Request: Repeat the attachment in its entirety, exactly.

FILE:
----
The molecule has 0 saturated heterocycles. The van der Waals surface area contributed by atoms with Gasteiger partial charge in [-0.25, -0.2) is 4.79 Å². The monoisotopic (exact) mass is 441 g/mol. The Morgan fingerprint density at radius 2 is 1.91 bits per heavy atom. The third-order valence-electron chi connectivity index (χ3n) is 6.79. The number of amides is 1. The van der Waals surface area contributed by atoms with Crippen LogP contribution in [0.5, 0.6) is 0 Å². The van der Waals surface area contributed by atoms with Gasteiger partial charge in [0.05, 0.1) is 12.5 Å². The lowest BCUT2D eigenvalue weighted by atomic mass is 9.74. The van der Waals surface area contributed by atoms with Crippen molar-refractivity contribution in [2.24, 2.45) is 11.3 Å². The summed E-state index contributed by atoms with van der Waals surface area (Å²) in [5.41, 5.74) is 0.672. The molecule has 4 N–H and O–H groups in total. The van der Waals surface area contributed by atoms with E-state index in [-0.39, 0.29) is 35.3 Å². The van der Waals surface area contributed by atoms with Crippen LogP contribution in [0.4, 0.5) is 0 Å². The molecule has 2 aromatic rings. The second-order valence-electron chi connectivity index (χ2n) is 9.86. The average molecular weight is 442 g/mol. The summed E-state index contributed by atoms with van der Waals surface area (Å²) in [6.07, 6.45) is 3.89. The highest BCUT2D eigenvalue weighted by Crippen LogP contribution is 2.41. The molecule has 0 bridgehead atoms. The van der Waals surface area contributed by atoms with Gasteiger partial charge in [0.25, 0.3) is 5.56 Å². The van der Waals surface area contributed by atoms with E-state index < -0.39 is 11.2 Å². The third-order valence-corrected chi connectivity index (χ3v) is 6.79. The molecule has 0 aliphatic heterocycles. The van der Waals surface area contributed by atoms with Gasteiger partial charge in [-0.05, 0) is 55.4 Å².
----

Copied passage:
The molecule has 0 saturated heterocycles. The van der Waals surface area contributed by atoms with Gasteiger partial charge in [-0.25, -0.2) is 4.79 Å². The monoisotopic (exact) mass is 441 g/mol. The Morgan fingerprint density at radius 2 is 1.91 bits per heavy atom. The third-order valence-electron chi connectivity index (χ3n) is 6.79. The number of amides is 1. The van der Waals surface area contributed by atoms with Crippen LogP contribution in [0.5, 0.6) is 0 Å². The van der Waals surface area contributed by atoms with Gasteiger partial charge in [0.05, 0.1) is 12.5 Å². The lowest BCUT2D eigenvalue weighted by atomic mass is 9.74. The van der Waals surface area contributed by atoms with Crippen molar-refractivity contribution in [2.24, 2.45) is 11.3 Å². The summed E-state index contributed by atoms with van der Waals surface area (Å²) in [5.41, 5.74) is 0.672. The molecule has 4 N–H and O–H groups in total. The van der Waals surface area contributed by atoms with E-state index in [-0.39, 0.29) is 35.3 Å². The van der Waals surface area contributed by atoms with Crippen LogP contribution in [0.4, 0.5) is 0 Å². The molecule has 2 aromatic rings. The second-order valence-electron chi connectivity index (χ2n) is 9.86. The average molecular weight is 442 g/mol. The summed E-state index contributed by atoms with van der Waals surface area (Å²) in [6.07, 6.45) is 3.89. The highest BCUT2D eigenvalue weighted by Crippen LogP contribution is 2.41. The molecule has 0 bridgehead atoms. The van der Waals surface area contributed by atoms with Gasteiger partial charge in [0.25, 0.3) is 5.56 Å². The van der Waals surface area contributed by atoms with E-state index < -0.39 is 11.2 Å². The third-order valence-corrected chi connectivity index (χ3v) is 6.79. The molecule has 0 aliphatic heterocycles. The van der Waals surface area contributed by atoms with Gasteiger partial charge in [-0.05, 0) is 55.4 Å².